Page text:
Carl R. Ramey: State and federal lawmakers fail to act on gun bills
Published: Saturday, April 27, 2013 at 6:01 a.m.
Last Modified: Thursday, April 25, 2013 at 9:44 p.m.
The children and teachers of Newtown were massacred four months ago. Other, horrific acts of gun violence remain seared in our memory. Yet, legislative leaders continue to dither, hoping we'll buy their tiresome Second Amendment rhetoric and ignore their political cowardice.
In Washington, what began as a serious, comprehensive debate over gun control, never got beyond the Senate when a powerful minority shot down a modest, overwhelmingly popular proposal to expand background checks. Fearing the wrath of the NRA and paralyzed by the prospect of not getting re-elected, political courage was in short supply.
In Tallahassee, where Florida's 2013 legislative session is about to wrap-up, lawmakers haven't even initiated a gun control debate. Every measure sponsored by the Democratic minority has been bottled up or totally ignored.
In other words, business as usual. Florida's Legislature has a long history of playing ball with the NRA. In 1987, it passed the nation's first “shall-issue” (meaning, highly permissive) concealed-carry weapons law. Then, in 2005, it led the nation again in adopting NRA's “model” legislation that dramatically expands the right of self-defense — codified in the notorious “stand your ground” law.
Rather than setting any controls, Florida's lawmakers have chosen to expand or protect gun use. Since 2005, they have passed laws: 1) requiring employers to allow employees to take guns to work (when locked in vehicles); 2) lifting a longstanding ban on guns in state parks; 3) banning doctors from asking patients about gun ownership; 4) preventing insurance companies from penalizing gun owners; and 5) subjecting all local governments to stiff penalties if they attempt to regulate firearms (ensuring preemption by more permissive, NRA-sponsored state laws).
Florida's freewheeling approach to gun control is especially evident in lawmakers' defiant, close-minded attitude toward the “stand your ground” law. Let's stipulate that everyone has a right to defend themselves. Let's also stipulate that such right (long held absolute in one's home) should be applicable in some circumstances outside the home.
But don't tell me that citizens should have unfettered power and discretion, with no accountability, to use a gun in the public square. And, don't tell me that Florida's “stand your ground” law — giving citizens who feel the least bit threatened an affirmative right to stand their ground and fire, even when they could safely retreat — is so vital to Florida's safety, and so admirably administered, that it can't be changed in some way. Nevertheless, that's the position of Gov. Scott and the GOP-controlled Legislature.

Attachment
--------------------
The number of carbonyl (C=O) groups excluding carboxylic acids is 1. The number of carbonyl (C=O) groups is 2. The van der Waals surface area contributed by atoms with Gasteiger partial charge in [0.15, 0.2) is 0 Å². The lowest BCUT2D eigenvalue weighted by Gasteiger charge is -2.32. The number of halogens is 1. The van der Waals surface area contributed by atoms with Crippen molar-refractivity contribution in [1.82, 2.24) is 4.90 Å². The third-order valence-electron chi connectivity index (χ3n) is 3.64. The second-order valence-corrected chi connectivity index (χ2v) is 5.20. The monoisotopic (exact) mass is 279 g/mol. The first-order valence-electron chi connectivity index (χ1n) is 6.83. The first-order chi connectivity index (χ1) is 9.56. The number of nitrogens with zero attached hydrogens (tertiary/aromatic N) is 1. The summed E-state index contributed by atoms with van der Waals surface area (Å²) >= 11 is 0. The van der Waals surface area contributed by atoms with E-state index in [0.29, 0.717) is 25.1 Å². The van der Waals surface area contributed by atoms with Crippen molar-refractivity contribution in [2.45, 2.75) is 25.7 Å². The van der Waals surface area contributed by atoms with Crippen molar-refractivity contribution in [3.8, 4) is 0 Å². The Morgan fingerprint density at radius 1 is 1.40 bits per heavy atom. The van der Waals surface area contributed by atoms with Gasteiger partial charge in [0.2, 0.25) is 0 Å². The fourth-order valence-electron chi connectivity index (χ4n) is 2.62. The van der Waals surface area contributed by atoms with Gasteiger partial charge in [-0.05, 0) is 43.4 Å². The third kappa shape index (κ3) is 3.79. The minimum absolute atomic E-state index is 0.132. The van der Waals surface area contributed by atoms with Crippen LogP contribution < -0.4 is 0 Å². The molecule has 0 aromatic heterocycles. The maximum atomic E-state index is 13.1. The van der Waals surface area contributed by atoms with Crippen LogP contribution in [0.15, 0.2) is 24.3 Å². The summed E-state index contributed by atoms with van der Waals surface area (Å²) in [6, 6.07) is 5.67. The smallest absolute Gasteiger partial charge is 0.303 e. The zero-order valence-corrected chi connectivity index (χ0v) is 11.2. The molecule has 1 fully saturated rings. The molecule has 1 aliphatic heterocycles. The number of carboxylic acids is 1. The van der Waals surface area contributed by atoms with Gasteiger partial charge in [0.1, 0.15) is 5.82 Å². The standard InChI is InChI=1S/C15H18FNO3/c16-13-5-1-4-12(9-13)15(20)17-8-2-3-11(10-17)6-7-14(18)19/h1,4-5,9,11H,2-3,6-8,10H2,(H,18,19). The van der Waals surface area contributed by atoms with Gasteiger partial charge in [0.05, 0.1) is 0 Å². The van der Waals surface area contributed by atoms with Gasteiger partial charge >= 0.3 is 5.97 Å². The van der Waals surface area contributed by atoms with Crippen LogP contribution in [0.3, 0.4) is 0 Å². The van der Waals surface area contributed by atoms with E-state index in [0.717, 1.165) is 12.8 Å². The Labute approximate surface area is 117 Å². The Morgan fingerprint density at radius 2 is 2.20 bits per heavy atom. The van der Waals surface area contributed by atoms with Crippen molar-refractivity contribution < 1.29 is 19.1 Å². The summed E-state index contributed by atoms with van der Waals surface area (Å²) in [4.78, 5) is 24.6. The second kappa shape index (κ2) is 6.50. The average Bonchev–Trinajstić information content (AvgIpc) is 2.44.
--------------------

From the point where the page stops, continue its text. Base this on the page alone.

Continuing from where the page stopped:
Yes, Scott did commission a task force in 2012 to study the law. But weighted down with supporters of the law, its final report does little more than provide cover for legislative inaction. So, as before, we're left with no duty to retreat, no limitation in circumstances where the shooter acts provocatively, and no change in the presumption favoring the shooter's assessment of the threat (permitting deadly force simply because he/she “believes” it's “necessary”).
Why, one must ask, does fear of the NRA block even modest changes to this questionable law? It's one thing for an organization beholden to business interests that build and market guns to take an absolutist position on any issue involving the sale and use of guns. But what about the rest of us, including the vast majority of NRA members and gun owners? When will we stand up to the radical, corporate-driven element of the NRA and support sensible, limited restrictions on firearms that do nothing to impede hunting, self-protection or recreation?
We can start by vigorously debunking NRA's oft-repeated argument that any regulation infringes on constitutional rights and leads to gun confiscation. Both points are absurd on their face, because Florida's Constitution plainly states that “the manner of bearing arms may be regulated by law”, and the U.S. Supreme Court has decreed that the 2nd Amendment is an “individual right”, meaning that every law-abiding citizen has the enduring privilege of owning and bearing arms. Still, as with other amendments, including the more exalted First Amendment, necessary and reasonable limits can be drawn without eviscerating the basic protection.
In sum, law, principle and common sense are against the absolutist position of NRA radicals. But it'll require louder, more persistent, counter voices before lawmakers in Washington or Tallahassee stop doing NRA's bidding and, instead, start defending the broader public they represent.
Carl R. Ramey, a former Washington, D.C., attorney, lives in Gainesville.